The sudden decision to close schools this summer was triggered by three cases of RAAC panels that were considered noncritical but later failed. The first incident involved a commercial building, the second a school in a different country, and the third an English school in late August. The 150 or so institutions now known to be at greatest risk represent a tiny fraction of the 22,000 state-owned schools, colleges, and nurseries in England.

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But these instances are just the tip of the iceberg. Any building constructed cheaply and quickly in the extensive period after World War II is a cause for concern—including court buildings, prisons, supermarkets, and warehouses. As part of a routine investigation, RAAC was also discovered within the Houses of Parliament, which is already in dire need of major renovation.

Chris Goodier, a professor of construction engineering and materials who has been studying RAAC for several years, says that there are hundreds of thousands of RAAC panels spread across various public and private buildings across the UK, which require immediate assessment. “The great majority will be fine and safe. Those that are not safe should be replaced or strengthened.”

For pupils, students, and their parents, the timing of the school closures just before the new term was incredibly disruptive. Some now have to learn remotely, while others have lessons in temporary rooms. The government has said it “will spend whatever it takes to keep children safe,” but it’s not clear how much that would be. Some estimates have put the cost of fixing the problem in the hundreds of millions of dollars.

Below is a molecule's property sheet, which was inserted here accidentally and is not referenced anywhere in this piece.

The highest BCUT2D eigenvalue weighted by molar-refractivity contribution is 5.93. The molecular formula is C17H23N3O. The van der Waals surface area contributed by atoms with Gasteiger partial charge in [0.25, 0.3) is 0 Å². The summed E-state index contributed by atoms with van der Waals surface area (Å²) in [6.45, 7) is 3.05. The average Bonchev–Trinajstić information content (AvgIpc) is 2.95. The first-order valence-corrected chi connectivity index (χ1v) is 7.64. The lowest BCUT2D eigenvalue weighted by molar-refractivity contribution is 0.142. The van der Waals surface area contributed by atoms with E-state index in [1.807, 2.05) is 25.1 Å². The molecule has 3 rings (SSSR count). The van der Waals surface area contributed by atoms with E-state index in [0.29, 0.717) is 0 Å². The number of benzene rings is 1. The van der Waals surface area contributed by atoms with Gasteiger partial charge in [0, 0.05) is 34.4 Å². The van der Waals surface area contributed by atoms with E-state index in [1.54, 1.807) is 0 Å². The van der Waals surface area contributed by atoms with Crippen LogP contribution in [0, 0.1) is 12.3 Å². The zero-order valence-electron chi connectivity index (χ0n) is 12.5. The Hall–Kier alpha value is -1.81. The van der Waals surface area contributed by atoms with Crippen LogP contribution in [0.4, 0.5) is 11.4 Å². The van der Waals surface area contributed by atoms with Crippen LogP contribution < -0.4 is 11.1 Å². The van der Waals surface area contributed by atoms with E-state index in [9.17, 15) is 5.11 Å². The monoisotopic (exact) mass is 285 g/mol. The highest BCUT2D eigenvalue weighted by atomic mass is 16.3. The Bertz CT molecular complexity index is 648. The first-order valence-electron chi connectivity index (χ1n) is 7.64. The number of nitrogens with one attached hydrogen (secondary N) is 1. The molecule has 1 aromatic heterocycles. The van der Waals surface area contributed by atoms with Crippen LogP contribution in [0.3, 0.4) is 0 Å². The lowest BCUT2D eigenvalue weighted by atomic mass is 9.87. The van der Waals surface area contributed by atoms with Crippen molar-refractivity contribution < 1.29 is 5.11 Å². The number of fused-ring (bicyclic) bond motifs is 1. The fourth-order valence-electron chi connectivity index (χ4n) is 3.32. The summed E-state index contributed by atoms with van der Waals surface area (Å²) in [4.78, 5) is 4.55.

But for the Conservative Party, which is well behind in the polls, it’s not just about the crumbling concrete crisis becoming more costly as it spreads to other public sectors. How the party deals with the crisis could also be crucial as the election year draws ever closer. Experts have been clear that this crisis is in many ways the product of decisions made by the government. Since taking power in 2010, the Conservative Party has cut the budgets for public services, including for the maintenance of public buildings, first pursuing “austerity measures” to cut the national debt in the wake of the global financial crisis and then pushing a small-state approach to government.

Alice Moncaster, professor of sustainable construction at the University of the West of England Bristol, says that the root of the RAAC problem isn’t the material’s fundamental design. “It was just one of many postwar innovations to get countries up and running again as cheaply and quickly as possible,” she says. Instead, it was politics that got the UK to this point.

"It is a direct cause of lack of maintenance and replacement of public buildings, many of which are well beyond their design life,” Moncaster says. “And this comes from the ‘small state’ approach that the Conservative Party in the UK have been pushing since 2010.”